Greece’s parliament has failed to elect a new president for the country in a third and final round of voting, forcing an early general elections.
Stavros Dimas, former European commisioner and the coalition government’s candidate for the post, fell short of the 180 votes of parliament’s 300 seats needed to win on Monday.
“I think I expected the result. I remain calm, as ever,” said Dimas.
Shortly after the vote, Antonis Samaras, Greek prime minister, said the country would hold the polls on January 25.
Some fear the elections could endanger the debt-ridden country’s international bailout as opinion polls have consistently shown the left-wing main opposition Syriza party ahead. The party opposes the terms of the bailout deals which kept Greece from defaulting on its debts.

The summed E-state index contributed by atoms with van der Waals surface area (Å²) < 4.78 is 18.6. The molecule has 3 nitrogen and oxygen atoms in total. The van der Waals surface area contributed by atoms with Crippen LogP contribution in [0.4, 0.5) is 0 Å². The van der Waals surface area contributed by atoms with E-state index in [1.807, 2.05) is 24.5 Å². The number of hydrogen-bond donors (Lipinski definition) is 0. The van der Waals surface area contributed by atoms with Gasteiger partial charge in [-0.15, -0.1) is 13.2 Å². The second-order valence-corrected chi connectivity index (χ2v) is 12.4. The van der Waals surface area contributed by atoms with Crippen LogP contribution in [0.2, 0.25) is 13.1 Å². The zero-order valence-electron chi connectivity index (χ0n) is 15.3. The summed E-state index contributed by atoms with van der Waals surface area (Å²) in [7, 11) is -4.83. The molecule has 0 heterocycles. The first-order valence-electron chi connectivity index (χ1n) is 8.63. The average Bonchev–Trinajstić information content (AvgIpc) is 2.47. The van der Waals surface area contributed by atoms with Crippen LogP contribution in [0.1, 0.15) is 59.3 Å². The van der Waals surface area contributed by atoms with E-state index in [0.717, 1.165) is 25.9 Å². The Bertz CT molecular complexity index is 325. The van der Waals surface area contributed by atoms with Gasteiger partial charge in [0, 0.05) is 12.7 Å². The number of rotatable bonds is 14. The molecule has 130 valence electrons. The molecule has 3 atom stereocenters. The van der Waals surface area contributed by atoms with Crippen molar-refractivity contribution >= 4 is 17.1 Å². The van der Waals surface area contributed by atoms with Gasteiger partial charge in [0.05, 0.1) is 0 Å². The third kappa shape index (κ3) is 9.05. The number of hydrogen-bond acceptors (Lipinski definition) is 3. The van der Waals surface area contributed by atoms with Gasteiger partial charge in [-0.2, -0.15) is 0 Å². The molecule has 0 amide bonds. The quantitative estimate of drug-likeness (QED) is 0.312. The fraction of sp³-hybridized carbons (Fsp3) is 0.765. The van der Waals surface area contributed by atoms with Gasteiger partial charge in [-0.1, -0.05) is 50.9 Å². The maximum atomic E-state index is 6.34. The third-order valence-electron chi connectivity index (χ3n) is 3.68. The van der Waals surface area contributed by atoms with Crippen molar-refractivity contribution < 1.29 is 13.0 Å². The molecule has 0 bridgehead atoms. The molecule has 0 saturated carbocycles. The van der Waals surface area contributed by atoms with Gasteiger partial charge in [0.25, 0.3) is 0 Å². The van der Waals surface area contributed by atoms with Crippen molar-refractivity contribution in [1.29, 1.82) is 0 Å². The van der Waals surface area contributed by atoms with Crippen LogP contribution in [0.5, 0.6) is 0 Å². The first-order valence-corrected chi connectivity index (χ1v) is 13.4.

Syriza has pledged to roll back some of the reforms implemented in order for the country to qualify for billions of euros in rescue funds from other eurozone countries and the International Monetary Fund (IMF) – although it has recently somewhat softened its rhetoric about unilaterally pulling out of the bailout deal.
Greece recently secured a two-month extension from its EU-IMF creditors to conclude an ongoing fiscal audit that will determine the release of about $8.6bn in loans. This extension expires in February.
Investors reacted badly to parliament’s vote, with the Athens stock exchange’s benchmark general index down 10.8 percent in midday trading minutes after the vote.